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December 6, 2017

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Rainbow Laces

December 6, 2017

Numerous sports have cracked the glass ceiling with their first openly gay professional but the silence in football is deafening.

 

'I don't see why it's a big deal' is a response a number of football supporters have to the campaign for LGBT+ equality. 'It's not an issue these days' but in reality, it's a bigger issue than it ever has been before. 

 

 

 

Silhouettes on tabloid front pages speculating about a mystery Premier League footballers' sexuality turns progress into pantomime. The longer football goes without openly gay professionals, the more the stigma is fuelled and the further we are from truly ensuring it 'isn't a big deal'.

 

Whether they're in the spotlight of professional sport or otherwise, it's nobody's place to tell an LGBT+ person when to come out. To encourage a high profile individual or group to do so, footballing bodies have a responsibility to lay foundations of acceptance. Anyone willing to put themselves under such scrutiny deserves to be met halfway by The FA, Premier League and EFL making visible progress.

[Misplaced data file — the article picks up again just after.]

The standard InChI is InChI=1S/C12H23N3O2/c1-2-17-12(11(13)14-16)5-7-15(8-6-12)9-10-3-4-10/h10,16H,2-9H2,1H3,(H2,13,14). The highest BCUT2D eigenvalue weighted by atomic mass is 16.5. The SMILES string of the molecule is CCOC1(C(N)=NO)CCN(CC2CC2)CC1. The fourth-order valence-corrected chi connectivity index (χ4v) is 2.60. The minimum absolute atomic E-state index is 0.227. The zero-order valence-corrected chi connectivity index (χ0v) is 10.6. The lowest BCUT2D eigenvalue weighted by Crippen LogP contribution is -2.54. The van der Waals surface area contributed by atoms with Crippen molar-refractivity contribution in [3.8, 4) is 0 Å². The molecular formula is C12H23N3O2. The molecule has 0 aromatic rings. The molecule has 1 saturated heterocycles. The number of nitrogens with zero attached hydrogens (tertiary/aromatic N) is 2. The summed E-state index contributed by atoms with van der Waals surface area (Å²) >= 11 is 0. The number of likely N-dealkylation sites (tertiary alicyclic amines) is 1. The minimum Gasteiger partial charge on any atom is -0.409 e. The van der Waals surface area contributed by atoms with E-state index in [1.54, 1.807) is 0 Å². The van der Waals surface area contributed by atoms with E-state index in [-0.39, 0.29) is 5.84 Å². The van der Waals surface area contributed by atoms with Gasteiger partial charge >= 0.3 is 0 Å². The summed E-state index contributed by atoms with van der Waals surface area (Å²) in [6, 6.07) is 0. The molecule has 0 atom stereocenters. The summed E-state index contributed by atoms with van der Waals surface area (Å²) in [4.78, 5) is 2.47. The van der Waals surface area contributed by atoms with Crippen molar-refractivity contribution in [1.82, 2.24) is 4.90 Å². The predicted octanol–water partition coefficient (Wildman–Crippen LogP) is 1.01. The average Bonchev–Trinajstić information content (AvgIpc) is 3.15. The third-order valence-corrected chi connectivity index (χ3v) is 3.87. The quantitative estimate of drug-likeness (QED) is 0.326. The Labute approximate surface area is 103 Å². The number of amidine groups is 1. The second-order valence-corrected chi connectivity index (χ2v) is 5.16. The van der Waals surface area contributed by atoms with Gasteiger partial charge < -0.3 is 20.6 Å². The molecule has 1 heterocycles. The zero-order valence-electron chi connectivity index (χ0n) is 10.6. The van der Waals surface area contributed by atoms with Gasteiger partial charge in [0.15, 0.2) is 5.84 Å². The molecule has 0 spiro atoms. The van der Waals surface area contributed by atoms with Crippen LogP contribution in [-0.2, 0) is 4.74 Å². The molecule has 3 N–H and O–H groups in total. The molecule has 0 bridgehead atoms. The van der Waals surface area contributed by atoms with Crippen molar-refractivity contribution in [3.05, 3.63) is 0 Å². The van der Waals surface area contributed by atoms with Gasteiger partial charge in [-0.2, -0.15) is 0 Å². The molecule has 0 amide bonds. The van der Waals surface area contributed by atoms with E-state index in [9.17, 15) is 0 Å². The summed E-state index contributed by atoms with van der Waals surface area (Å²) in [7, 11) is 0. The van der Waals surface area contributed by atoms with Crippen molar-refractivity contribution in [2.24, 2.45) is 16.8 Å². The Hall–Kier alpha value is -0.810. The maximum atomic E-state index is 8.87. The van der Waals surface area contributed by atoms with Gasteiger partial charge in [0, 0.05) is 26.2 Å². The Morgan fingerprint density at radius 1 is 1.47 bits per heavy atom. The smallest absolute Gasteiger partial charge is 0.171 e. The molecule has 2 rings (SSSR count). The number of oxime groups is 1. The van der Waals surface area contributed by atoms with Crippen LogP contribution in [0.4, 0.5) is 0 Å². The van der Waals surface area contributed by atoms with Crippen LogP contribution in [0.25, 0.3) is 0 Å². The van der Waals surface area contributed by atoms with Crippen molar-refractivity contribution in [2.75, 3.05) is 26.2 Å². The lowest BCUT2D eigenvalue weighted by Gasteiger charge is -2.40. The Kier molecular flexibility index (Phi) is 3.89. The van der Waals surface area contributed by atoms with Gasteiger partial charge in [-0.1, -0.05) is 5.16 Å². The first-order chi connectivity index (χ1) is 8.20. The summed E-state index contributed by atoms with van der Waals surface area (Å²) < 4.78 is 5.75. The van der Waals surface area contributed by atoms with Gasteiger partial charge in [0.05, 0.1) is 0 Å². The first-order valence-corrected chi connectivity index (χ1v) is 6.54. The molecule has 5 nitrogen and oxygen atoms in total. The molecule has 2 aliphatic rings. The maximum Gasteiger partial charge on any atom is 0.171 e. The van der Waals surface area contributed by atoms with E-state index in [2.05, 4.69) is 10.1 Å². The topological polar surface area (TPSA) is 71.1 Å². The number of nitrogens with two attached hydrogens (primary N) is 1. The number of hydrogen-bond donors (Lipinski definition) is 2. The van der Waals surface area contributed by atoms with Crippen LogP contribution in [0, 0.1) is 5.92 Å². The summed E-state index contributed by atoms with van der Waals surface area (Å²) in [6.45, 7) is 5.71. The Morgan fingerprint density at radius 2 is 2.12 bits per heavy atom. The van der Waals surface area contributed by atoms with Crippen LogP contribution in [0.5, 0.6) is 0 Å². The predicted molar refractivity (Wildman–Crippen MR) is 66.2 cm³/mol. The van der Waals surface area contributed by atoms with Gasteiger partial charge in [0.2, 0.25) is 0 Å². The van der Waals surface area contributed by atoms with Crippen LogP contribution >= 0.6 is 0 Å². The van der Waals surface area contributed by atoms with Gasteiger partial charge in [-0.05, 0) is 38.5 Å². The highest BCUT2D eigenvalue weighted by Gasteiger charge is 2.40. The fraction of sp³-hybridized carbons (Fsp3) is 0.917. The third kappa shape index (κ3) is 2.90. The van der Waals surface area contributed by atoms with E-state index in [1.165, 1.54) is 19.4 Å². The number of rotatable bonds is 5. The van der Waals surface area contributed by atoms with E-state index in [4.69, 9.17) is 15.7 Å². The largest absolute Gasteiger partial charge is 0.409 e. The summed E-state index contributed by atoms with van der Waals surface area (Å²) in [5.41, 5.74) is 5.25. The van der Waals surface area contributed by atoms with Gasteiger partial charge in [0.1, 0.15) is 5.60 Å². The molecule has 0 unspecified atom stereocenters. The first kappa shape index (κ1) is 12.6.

Visibility has been the defining success of Stonewall’s latest Rainbow Laces campaign. With each of the top 92 clubs participating, it’s become more than the colours stringing players’ boots together. Leeds United captain Liam Cooper wore a rainbow captain’s armband in televised fixtures against Aston Villa and Barnsley, LGBT+ supporters’ group Marching Out Together’s logo featured on the screen in front of over 30,000 fans and rainbow flags flew in each corner of the pitch. Each Premier League and EFL club has contributed on a similar scale.

 

 

 

Stonewall's campaign has claimed new ground this season, harnessing TV broadcasters' seismic impact on modern football to be taken seriously. The issue of equality in football has been taken into the homes of millions of football fans; Sky Sports' graphics have been clad with rainbow colours in recent weeks with their presenters and pundits pinned with campaign badges.

 

Stonewall, LGBT+ supporters' groups and their allies are hugely important if football is to progress. The campaign doesn't end when one professional footballer comes out but when the sport truly holds itself to the standards of equality expected in wider society. Football remains some way from that point but Rainbow Laces' recent campaign is unquestionable progress.

 

Sometimes when the odds are stacked against your team, you get one back and a win you deemed unlikely feels possible. The Rainbow Laces campaign feels like that late goal; we've picked the ball out the back of the net, sprinted back to the centre circle and have the confidence and passion to turn things around.

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